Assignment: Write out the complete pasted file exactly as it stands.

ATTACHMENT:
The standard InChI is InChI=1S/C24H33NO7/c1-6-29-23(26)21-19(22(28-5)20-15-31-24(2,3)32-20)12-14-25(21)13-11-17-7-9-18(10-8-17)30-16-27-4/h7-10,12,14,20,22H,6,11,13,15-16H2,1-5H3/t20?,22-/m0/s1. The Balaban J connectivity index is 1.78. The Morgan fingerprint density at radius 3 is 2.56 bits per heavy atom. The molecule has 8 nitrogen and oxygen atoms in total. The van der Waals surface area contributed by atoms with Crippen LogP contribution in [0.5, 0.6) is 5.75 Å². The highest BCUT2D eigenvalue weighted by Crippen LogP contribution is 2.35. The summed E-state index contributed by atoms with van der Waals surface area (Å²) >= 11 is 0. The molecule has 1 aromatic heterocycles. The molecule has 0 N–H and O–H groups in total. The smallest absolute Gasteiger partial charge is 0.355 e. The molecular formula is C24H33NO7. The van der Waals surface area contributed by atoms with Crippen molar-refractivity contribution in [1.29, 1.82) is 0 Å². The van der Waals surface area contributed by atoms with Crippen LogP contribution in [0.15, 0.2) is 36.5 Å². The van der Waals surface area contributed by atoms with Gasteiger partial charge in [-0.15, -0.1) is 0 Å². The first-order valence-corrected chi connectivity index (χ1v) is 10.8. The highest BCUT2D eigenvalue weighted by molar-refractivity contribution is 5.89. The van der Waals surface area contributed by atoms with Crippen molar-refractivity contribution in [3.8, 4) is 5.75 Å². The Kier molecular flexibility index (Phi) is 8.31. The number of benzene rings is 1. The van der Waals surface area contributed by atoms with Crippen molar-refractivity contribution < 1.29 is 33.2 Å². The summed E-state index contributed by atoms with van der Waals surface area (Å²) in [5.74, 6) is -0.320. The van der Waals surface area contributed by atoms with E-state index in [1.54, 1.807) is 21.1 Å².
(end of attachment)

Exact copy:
The standard InChI is InChI=1S/C24H33NO7/c1-6-29-23(26)21-19(22(28-5)20-15-31-24(2,3)32-20)12-14-25(21)13-11-17-7-9-18(10-8-17)30-16-27-4/h7-10,12,14,20,22H,6,11,13,15-16H2,1-5H3/t20?,22-/m0/s1. The Balaban J connectivity index is 1.78. The Morgan fingerprint density at radius 3 is 2.56 bits per heavy atom. The molecule has 8 nitrogen and oxygen atoms in total. The van der Waals surface area contributed by atoms with Crippen LogP contribution in [0.5, 0.6) is 5.75 Å². The highest BCUT2D eigenvalue weighted by Crippen LogP contribution is 2.35. The summed E-state index contributed by atoms with van der Waals surface area (Å²) >= 11 is 0. The molecule has 1 aromatic heterocycles. The molecule has 0 N–H and O–H groups in total. The smallest absolute Gasteiger partial charge is 0.355 e. The molecular formula is C24H33NO7. The van der Waals surface area contributed by atoms with Crippen molar-refractivity contribution in [1.29, 1.82) is 0 Å². The van der Waals surface area contributed by atoms with Crippen LogP contribution in [0.15, 0.2) is 36.5 Å². The van der Waals surface area contributed by atoms with Gasteiger partial charge in [-0.15, -0.1) is 0 Å². The first-order valence-corrected chi connectivity index (χ1v) is 10.8. The highest BCUT2D eigenvalue weighted by molar-refractivity contribution is 5.89. The van der Waals surface area contributed by atoms with Crippen molar-refractivity contribution in [3.8, 4) is 5.75 Å². The Kier molecular flexibility index (Phi) is 8.31. The number of benzene rings is 1. The van der Waals surface area contributed by atoms with Crippen molar-refractivity contribution < 1.29 is 33.2 Å². The summed E-state index contributed by atoms with van der Waals surface area (Å²) in [5.74, 6) is -0.320. The van der Waals surface area contributed by atoms with E-state index in [1.54, 1.807) is 21.1 Å².